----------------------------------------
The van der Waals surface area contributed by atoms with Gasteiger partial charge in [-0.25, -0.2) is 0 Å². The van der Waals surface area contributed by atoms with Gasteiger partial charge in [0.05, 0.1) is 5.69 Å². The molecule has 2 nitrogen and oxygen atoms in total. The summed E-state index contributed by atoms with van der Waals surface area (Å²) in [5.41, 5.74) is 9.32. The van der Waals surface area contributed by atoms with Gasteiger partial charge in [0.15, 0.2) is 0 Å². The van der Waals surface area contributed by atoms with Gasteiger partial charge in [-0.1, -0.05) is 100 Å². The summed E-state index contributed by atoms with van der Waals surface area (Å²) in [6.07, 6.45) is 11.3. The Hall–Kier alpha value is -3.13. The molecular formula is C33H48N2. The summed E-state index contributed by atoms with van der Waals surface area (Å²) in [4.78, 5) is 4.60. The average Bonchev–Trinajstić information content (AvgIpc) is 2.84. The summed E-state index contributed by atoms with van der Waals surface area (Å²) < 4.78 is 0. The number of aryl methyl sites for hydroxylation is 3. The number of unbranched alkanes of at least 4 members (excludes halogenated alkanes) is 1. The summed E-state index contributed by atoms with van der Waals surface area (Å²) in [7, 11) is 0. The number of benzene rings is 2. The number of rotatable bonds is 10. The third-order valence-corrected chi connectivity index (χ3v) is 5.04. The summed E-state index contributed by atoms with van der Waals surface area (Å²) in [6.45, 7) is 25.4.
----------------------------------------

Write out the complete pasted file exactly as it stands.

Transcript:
The van der Waals surface area contributed by atoms with Gasteiger partial charge in [-0.25, -0.2) is 0 Å². The van der Waals surface area contributed by atoms with Gasteiger partial charge in [0.05, 0.1) is 5.69 Å². The molecule has 2 nitrogen and oxygen atoms in total. The summed E-state index contributed by atoms with van der Waals surface area (Å²) in [5.41, 5.74) is 9.32. The van der Waals surface area contributed by atoms with Gasteiger partial charge in [0.15, 0.2) is 0 Å². The van der Waals surface area contributed by atoms with Gasteiger partial charge in [-0.1, -0.05) is 100 Å². The summed E-state index contributed by atoms with van der Waals surface area (Å²) in [6.07, 6.45) is 11.3. The Hall–Kier alpha value is -3.13. The molecular formula is C33H48N2. The summed E-state index contributed by atoms with van der Waals surface area (Å²) in [4.78, 5) is 4.60. The average Bonchev–Trinajstić information content (AvgIpc) is 2.84. The summed E-state index contributed by atoms with van der Waals surface area (Å²) < 4.78 is 0. The number of aryl methyl sites for hydroxylation is 3. The number of unbranched alkanes of at least 4 members (excludes halogenated alkanes) is 1. The summed E-state index contributed by atoms with van der Waals surface area (Å²) in [7, 11) is 0. The number of benzene rings is 2. The number of rotatable bonds is 10. The third-order valence-corrected chi connectivity index (χ3v) is 5.04. The summed E-state index contributed by atoms with van der Waals surface area (Å²) in [6.45, 7) is 25.4.